Good children’s authors are a rare commodity. Susannah Cord is one of those rare children’s authors. Her book “Fenella: A Fable of a Fairy Afraid To Fly” is a really special book. “Fenella” is a beautiful young fairy with a wonderful family and a perfect life – except for one thing. Unlike the other fairies in the fairy kingdom, Fenella is afraid to fly! How will she ever get over this fear and discover her true name? Join Fenella on an exciting journey as she discovers that maybe flying isn’t so scary after all.
Q) Good morning! So let me start by asking you a short, sweet and simple question. How would you describe your writing style in two sentences?
A) From the heart. I have to feel it to write it.
Q) How long does it take for you to write a chapter?
A) That depends upon the length of the chapter! I really have no way to give a clear answer, because I don’t write chapters to fit a number of pages, but to tell their part of the story, then shut up. Each chapter has a life of its own, and I don’t really get to say how long a lifespan it gets! In my book Each Wind That Blows, some chapters are maybe 10-15 pages long, others only a page or two. But I can write a lot in a short time when things are really cooking. One drawback is that I spell a lot better than I type, so I have to go back and fix a lot of typos if I’ve been flying along.
Q) What is the best part of the writing process for you?
A) Both the beginning when the wall crumbles and the words start to flow, and hitting ‘Save’ with a big sigh of relief. That feeling of having said all I wanted to say in a way I feel expresses what’s been tumbling around inside me. The afterglow of a really good writing session! I feel peaceful, content, I am able to put my mind to rest, something I am not generally good at.
Q) If you had the opportunity to get a message across to a lot of people—what would that message be?
A) Don’t take yourself for granted. Time flies. Be who you came to be and to hell with the rest.
Q) Do you ask yourself questions or do you settle for what you know?
A) Oh, I ask questions to the point I want to mute myself. Sometimes I wish I had a mute button for my brain.
Q) When it’s all said and done—will you have said more or done more?
A) I hope that’s a question I won’t be able to truly answer for a very long time! My bucket list is about ten miles long.
Q) Which activities make you lose track of time?
A) Anything creative. Writing, of course. Time in nature – riding safaris completely lose me time-wise; by Day Three I have no idea what day it is or how long I’ve been there. Photography. Drawing and painting, which I don’t do enough anymore at all. Designing anything. My mockbook for my children’s book Fenella is legendary at the publishing house. They asked for something simple, and I gave them this book of text, drawings, doodles, ribbons and so on. I didn’t intend to – it just happened, and time took a back seat to the process.
My horses are great time assassins. I look up and 6 hours just flew by while I played at the barn. People may not think being with horses is particularly creative, but when you train with the horse in mind, you have to be open to your creative instincts because they will tell you what the horse needs, whereas know how and technique only ever tell you what you want (but usually aren’t getting). And to be a good trainer, you have to answer the horses’ needs to get what you want.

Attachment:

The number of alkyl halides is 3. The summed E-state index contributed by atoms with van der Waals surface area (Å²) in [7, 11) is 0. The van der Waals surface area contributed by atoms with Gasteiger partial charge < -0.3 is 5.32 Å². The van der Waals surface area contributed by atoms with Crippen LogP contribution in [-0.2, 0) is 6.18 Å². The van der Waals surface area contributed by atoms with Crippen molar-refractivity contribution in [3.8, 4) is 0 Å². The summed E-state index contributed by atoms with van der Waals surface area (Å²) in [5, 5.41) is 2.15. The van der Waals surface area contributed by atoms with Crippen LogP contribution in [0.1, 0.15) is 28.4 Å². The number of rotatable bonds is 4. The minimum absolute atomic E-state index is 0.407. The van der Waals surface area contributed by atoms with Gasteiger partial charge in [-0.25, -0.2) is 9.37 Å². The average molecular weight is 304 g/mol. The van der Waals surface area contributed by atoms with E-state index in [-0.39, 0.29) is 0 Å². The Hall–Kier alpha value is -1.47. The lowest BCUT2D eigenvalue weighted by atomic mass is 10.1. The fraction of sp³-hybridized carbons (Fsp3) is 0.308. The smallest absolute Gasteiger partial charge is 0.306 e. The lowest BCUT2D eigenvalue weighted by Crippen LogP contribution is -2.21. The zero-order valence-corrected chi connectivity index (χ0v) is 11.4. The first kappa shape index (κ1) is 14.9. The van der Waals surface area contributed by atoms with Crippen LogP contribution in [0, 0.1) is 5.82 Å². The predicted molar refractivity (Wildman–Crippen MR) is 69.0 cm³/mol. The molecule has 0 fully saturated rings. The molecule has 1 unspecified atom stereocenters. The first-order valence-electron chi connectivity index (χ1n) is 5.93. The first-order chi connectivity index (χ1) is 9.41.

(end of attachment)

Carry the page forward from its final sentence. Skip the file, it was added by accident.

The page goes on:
Q) What’s your single greatest moment of personal failure? Looking back on it now, did it make you weaker or stronger? What did you learn?
A) Not being true to myself, my sense of right and wrong and me. It always comes back to that. The effect of my single greatest moment of personal failure was complete humiliation to my own mind, if not to others, only because I knew the battle that had raged within before I fell down on my own sword. It made me question who I thought I was, everything I thought I knew about myself, and extremely vulnerable and somewhat pathetic for a time, but now – it’s just like the body. What was broken grows back stronger.
Ultimately, I learned that the price for selling out in order to feel wanted is too high a price to pay. The right people will always want you, even when you say no to their need for you to fit a certain mould.
Q) Joy is found with simple awareness. What does your joy look like today?
A) Hmmm. What does my joy look like…Eric Bana. Just kidding. My husband, of course.
I think my joy looks like a good champagne, all pale gold and bubbly. It arises in me when I am with my animals, immersed in nature in some way, with loved ones, with people of good humour. In Kenya on horseback I feel like I am hooked up to a ‘joy drip,’ it’s near-constant. And I like to joke around and laugh a lot, and anytime that energy starts to flow with other beings (including animals) I am filled with joy.
Q) If your life were a novel, what would be the title and how would your story end?
A) The title would be ‘Desperately Seeking Susannah’ and it would end with me disappearing on horseback into some remote wilderness area, accompanied by my dogs, cats, donkeys and Eric Bana. Because my husband doesn’t do camping.
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